Chapter: Basic Electrical : Electrical Machines

DC Motor

Construction, Principle of Operation, Basic Equations and Applications of DC Motor.

DC Motor


DC Motor:


A DC motor is a device which converts electrical energy into mechanical energy.D.C. motors are motors that run on Direct Current from a battery or D.C. power supply. Direct Current is the term used to describe electricity at a constant voltage. A.C. motors run on Alternating Current, which oscillates with a fixed cycle between a positive and negative value. Electrical outlets provide A.C. power.


In a brushed DC motor, the brushes make mechanical contact with a set of electrical contacts provided on a commutator secured to an armature, forming an electrical circuit between the DC electrical source and coil windings on the armature. As the armature rotates on an axis, the stationary brushes come into contact with different sections of the rotating commutator.


Permanent magnet DC motors utilize two or more brushes contacting a commutator which provides the direct current flow to the windings of the rotor, which in turn provide the desired magnetic repulsion/attraction with the permanent magnets located around the periphery of the motor.


The brushes are conventionally located in brush boxes and utilize a U-shaped spring which biases the brush into contact with the commutator. Permanent magnet brushless dc motors are widely used in a variety of applications due to their simplicity of design, high efficiency, and low noise. These motors operate by electronic commutation of stator windings rather than the conventional mechanical commutation accomplished by the pressing engagement of brushes against a rotating commutator.


A brushless DC motor basically consists of a shaft, a rotor assembly equipped with one or more permanent magnets arranged on the shaft, and a stator assembly which incorporates a stator component and phase windings. Rotating magnetic fields are formed by the currents applied to the coils.


The rotator is formed of at least one permanent magnet surrounded by the stator, wherein the rotator rotates within the stator. Two bearings are mounted at an axial distance to each other on the shaft to support the rotor assembly and stator assembly relative to each other. To achieve electronic commutation, brushless dc motor designs usually include an electronic controller for controlling the excitation of the stator windings.


How DC motors work?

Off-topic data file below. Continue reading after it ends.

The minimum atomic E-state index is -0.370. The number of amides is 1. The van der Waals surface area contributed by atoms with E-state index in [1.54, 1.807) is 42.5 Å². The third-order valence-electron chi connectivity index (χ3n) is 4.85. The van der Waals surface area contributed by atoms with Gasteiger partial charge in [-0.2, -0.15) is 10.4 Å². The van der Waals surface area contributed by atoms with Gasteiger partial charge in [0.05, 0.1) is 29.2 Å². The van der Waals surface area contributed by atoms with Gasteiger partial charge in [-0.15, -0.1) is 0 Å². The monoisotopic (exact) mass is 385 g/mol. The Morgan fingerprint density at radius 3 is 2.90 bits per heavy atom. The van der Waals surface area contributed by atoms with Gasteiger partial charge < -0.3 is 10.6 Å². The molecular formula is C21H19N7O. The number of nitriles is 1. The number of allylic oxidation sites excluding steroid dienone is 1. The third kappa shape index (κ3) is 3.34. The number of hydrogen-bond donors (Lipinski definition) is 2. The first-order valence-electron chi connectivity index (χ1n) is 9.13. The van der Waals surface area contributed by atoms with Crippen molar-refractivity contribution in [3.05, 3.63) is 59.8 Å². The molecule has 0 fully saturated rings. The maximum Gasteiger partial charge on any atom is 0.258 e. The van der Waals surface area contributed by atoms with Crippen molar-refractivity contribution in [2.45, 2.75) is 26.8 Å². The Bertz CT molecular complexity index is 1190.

There are different kinds of D.C. motors, but they all work on the same principles.When a permanent magnet is positioned around a loop of wire that is hooked up to a D.C. power source, we have the basics of a D.C. motor. In order to make the loop of wire spin, we have to connect a battery or DC power supply between its ends, and support it so it can spin about its axis. To allow the rotor to turn without twisting the wires, the ends of the wire loop are connected to a set of contacts called the commutator, which rubs against a set of conductors called the brushes. The brushes make electrical contact with the commutator as it spins, and are connected to the positive and negative leads of the power source, allowing electricity to flow through the loop. The electricity flowing through the loop creates a magnetic field that interacts with the magnetic field of the permanent magnet to make the loop spin.


Principles of Operation:


It is based on the principle that when a current-carrying conductor is placed in a magnetic field, it experiences a mechanical force whose direction is given by Fleming's Left-hand rule and whose magnitude is given by


Force, F = B I l newton


Where B is the magnetic field in weber/m2.


I is the current in amperes and


l is the length of the coil in meter.


The force, current and the magnetic field are all in different directions.


If an Electric current flows through two copper wires that are between the poles of a magnet, an upward force will move one wire up and a downward force will move the other wire down.

Torque in DC Motor                      Current Flow in DC Motor


Classification of motor:

DC motors are more common than we may think. A car may have as many as 20 DC motors to drive fans, seats, and windows. They come in three different types, classified according to the electrical circuit used. In the shunt motor, the armature and field windings are connected in parallel, and so the currents through each are relatively independent. The current through the field winding can be controlled with a field rheostat (variable resistor), thus allowing a wide variation in the motor speed over a large range of load conditions. This type of motor is used for driving machine tools or fans, which require a wide range of speeds.


In the series motor, the field winding is connected in series with the armature winding, resulting in a very high starting torque since both the armature current and field strength run at their maximum. However, once the armature starts to rotate, the counter EMF reduces the current in the circuit, thus reducing the field strength. The series motor is used where a large starting torque is required, such as in automobile starter motors, cranes, and hoists.


The compound motor is a combination of the series and shunt motors, having parallel and series field windings. This type of motor has a high starting torque and the ability to vary the speed and is used in situations requiring both these properties such as punch presses, conveyors and elevators.


DC motor advantages:

Easy to understand design

Easy to control speed

Easy to control torque

Simple, cheap drive design


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